Egypt carried out airstrikes against ISIS targets in Derna, Libya, on Monday, hours after an ISIS-affiliated group released a video showing the beheading of 21 Christians. They were captives held for more than a month.
    Egypt has called on the U.S.-led coalition, to which Egypt belongs, to act "firmly" against the ISIS threat in Libya.
    Is ISIS in control of affiliates in Libya and Syria?
    Is ISIS in control of affiliates in Libya and Syria?

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    Is ISIS in control of affiliates in Libya and Syria? 02:07

    The offensive

    Close call: ISIS fighters launched a major new assault in northern Iraq but were ultimately repelled. The fighting took place about 45 kilometers (28 miles) from the Kurdish capital of Irbil and challenged Kurds already stretched thin in the area.
    Coalition aircraft were in the area but weren't able to help with airstrikes because ISIS and the Kurds were fighting in close quarters. By Wednesday, however, the Kurds succeeded in forcing ISIS back, and airstrikes started. About 40 ISIS fighters were killed, Kurdish commanders said.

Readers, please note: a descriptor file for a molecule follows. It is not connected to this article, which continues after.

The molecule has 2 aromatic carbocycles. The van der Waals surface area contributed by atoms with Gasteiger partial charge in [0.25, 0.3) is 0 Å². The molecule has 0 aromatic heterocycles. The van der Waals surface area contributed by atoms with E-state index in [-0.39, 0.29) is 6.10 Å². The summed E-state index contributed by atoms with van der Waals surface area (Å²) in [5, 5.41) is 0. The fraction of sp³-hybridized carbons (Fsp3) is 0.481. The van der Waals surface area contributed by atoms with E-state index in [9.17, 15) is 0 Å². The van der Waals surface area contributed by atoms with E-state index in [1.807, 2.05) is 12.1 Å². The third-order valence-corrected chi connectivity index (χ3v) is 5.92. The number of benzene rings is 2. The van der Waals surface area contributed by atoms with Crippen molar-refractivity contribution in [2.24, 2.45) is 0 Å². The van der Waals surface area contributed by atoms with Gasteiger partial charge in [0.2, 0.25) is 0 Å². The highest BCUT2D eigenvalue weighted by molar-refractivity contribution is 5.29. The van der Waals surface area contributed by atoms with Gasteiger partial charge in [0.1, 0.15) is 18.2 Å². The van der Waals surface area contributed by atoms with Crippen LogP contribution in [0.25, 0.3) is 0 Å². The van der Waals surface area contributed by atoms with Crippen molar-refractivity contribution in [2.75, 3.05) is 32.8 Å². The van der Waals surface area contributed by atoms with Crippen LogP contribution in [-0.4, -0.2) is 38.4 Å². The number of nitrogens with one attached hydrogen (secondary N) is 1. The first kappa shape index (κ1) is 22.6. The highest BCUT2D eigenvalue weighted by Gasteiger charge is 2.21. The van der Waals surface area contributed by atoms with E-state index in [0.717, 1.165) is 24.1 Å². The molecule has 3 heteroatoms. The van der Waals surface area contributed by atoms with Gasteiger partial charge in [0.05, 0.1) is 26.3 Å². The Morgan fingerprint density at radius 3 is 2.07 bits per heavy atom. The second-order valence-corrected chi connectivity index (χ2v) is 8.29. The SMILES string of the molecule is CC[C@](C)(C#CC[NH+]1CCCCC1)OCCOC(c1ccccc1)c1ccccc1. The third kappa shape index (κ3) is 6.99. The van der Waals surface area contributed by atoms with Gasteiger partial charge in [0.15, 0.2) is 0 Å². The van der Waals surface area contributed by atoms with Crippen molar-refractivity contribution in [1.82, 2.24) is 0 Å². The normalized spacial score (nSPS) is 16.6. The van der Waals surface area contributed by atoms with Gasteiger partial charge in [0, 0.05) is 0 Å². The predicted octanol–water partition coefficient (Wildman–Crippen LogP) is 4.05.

Kurds regain control after ISIS attack near Irbil
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    Kurds regain control after ISIS attack near Irbil 03:04

    The counteroffensive

    Call-in orders: The United States is considering giving moderate Syrian rebels the ability to call in U.S. airstrikes via GPS, a U.S. defense official said. It's part of a U.S. plan to help rebel groups defend local areas from ISIS. But Washington added that even if the capability is provided, the United States wouldn't aerially bomb areas without additional intelligence -- independently gathered.
    ISIS kill list: The United States is maintaining a list of about two dozen top ISIS operatives in Iraq and Syria that it hopes to target in airstrikes, a senior U.S. official said. The No. 1 target on the list is Abu Bakr al-Baghdadi, the leader of ISIS.
    Secret U.S. 'hit list' of ISIS suspects revealed
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    The summit

    Obama: 'We are not at war with Islam': Al Qaeda and ISIS are "desperate for legitimacy," U.S. President Barack Obama said Wednesday at his three-day Summit on Countering Violent Extremism. "They try to portray themselves as religious leaders, holy warriors in defense of Islam," he said. "We must never accept the premise that they put forward because it is a lie. Nor should we grant these terrorists the religious legitimacy that they seek. They are not religious leaders. They are terrorists."